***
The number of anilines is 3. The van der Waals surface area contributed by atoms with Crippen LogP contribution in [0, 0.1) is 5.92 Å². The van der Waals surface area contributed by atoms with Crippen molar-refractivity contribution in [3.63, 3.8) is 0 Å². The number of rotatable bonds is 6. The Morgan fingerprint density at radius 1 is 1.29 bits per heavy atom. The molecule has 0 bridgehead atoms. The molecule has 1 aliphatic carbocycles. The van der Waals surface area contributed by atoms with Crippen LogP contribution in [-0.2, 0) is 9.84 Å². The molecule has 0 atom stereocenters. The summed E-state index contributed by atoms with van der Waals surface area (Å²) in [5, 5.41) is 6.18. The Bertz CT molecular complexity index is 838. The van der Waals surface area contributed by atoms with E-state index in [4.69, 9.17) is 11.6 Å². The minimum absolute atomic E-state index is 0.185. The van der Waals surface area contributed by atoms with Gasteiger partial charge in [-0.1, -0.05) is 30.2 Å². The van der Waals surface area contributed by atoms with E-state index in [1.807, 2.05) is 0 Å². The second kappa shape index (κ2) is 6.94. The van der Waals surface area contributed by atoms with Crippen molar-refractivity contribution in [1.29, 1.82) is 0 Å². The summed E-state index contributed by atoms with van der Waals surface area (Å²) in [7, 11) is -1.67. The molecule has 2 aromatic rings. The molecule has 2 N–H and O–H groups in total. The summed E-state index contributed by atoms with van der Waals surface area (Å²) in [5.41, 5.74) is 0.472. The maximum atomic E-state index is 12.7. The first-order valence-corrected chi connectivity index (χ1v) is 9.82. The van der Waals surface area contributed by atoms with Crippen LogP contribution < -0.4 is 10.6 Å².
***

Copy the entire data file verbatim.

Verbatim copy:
The number of anilines is 3. The van der Waals surface area contributed by atoms with Crippen LogP contribution in [0, 0.1) is 5.92 Å². The van der Waals surface area contributed by atoms with Crippen molar-refractivity contribution in [3.63, 3.8) is 0 Å². The number of rotatable bonds is 6. The Morgan fingerprint density at radius 1 is 1.29 bits per heavy atom. The molecule has 0 bridgehead atoms. The molecule has 1 aliphatic carbocycles. The van der Waals surface area contributed by atoms with Crippen LogP contribution in [-0.2, 0) is 9.84 Å². The molecule has 0 atom stereocenters. The summed E-state index contributed by atoms with van der Waals surface area (Å²) in [5, 5.41) is 6.18. The Bertz CT molecular complexity index is 838. The van der Waals surface area contributed by atoms with E-state index in [4.69, 9.17) is 11.6 Å². The minimum absolute atomic E-state index is 0.185. The van der Waals surface area contributed by atoms with Gasteiger partial charge in [-0.1, -0.05) is 30.2 Å². The van der Waals surface area contributed by atoms with E-state index in [1.807, 2.05) is 0 Å². The second kappa shape index (κ2) is 6.94. The van der Waals surface area contributed by atoms with Crippen molar-refractivity contribution in [1.29, 1.82) is 0 Å². The summed E-state index contributed by atoms with van der Waals surface area (Å²) in [7, 11) is -1.67. The molecule has 2 aromatic rings. The molecule has 2 N–H and O–H groups in total. The summed E-state index contributed by atoms with van der Waals surface area (Å²) in [5.41, 5.74) is 0.472. The maximum atomic E-state index is 12.7. The first-order valence-corrected chi connectivity index (χ1v) is 9.82. The van der Waals surface area contributed by atoms with Crippen LogP contribution < -0.4 is 10.6 Å².